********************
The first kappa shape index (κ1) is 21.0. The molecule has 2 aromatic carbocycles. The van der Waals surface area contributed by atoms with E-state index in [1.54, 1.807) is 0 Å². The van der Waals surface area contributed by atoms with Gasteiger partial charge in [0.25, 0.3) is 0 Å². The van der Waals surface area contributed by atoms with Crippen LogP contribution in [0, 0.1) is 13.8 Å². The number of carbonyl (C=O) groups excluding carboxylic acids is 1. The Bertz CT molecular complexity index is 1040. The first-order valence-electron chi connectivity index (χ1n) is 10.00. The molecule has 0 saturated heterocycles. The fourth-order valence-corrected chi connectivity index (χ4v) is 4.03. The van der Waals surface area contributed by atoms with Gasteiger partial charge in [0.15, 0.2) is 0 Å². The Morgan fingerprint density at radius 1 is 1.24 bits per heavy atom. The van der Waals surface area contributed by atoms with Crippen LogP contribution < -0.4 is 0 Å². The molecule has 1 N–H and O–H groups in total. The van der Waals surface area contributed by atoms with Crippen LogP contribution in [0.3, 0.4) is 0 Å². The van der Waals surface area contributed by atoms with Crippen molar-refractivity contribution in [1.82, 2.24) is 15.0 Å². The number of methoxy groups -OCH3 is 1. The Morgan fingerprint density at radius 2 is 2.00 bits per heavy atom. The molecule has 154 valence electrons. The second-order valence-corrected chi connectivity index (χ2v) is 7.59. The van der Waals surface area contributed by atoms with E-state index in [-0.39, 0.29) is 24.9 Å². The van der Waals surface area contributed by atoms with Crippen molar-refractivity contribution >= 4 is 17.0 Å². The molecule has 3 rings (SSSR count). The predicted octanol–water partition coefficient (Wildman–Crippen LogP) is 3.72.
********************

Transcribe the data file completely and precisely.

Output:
The first kappa shape index (κ1) is 21.0. The molecule has 2 aromatic carbocycles. The van der Waals surface area contributed by atoms with E-state index in [1.54, 1.807) is 0 Å². The van der Waals surface area contributed by atoms with Gasteiger partial charge in [0.25, 0.3) is 0 Å². The van der Waals surface area contributed by atoms with Crippen LogP contribution in [0, 0.1) is 13.8 Å². The number of carbonyl (C=O) groups excluding carboxylic acids is 1. The Bertz CT molecular complexity index is 1040. The first-order valence-electron chi connectivity index (χ1n) is 10.00. The molecule has 0 saturated heterocycles. The fourth-order valence-corrected chi connectivity index (χ4v) is 4.03. The van der Waals surface area contributed by atoms with Gasteiger partial charge in [0.15, 0.2) is 0 Å². The Morgan fingerprint density at radius 1 is 1.24 bits per heavy atom. The van der Waals surface area contributed by atoms with Crippen LogP contribution < -0.4 is 0 Å². The molecule has 1 N–H and O–H groups in total. The van der Waals surface area contributed by atoms with Crippen LogP contribution in [0.3, 0.4) is 0 Å². The van der Waals surface area contributed by atoms with Crippen molar-refractivity contribution in [1.82, 2.24) is 15.0 Å². The number of methoxy groups -OCH3 is 1. The Morgan fingerprint density at radius 2 is 2.00 bits per heavy atom. The molecule has 154 valence electrons. The second-order valence-corrected chi connectivity index (χ2v) is 7.59. The van der Waals surface area contributed by atoms with E-state index in [-0.39, 0.29) is 24.9 Å². The van der Waals surface area contributed by atoms with Crippen molar-refractivity contribution >= 4 is 17.0 Å². The molecule has 3 rings (SSSR count). The predicted octanol–water partition coefficient (Wildman–Crippen LogP) is 3.72.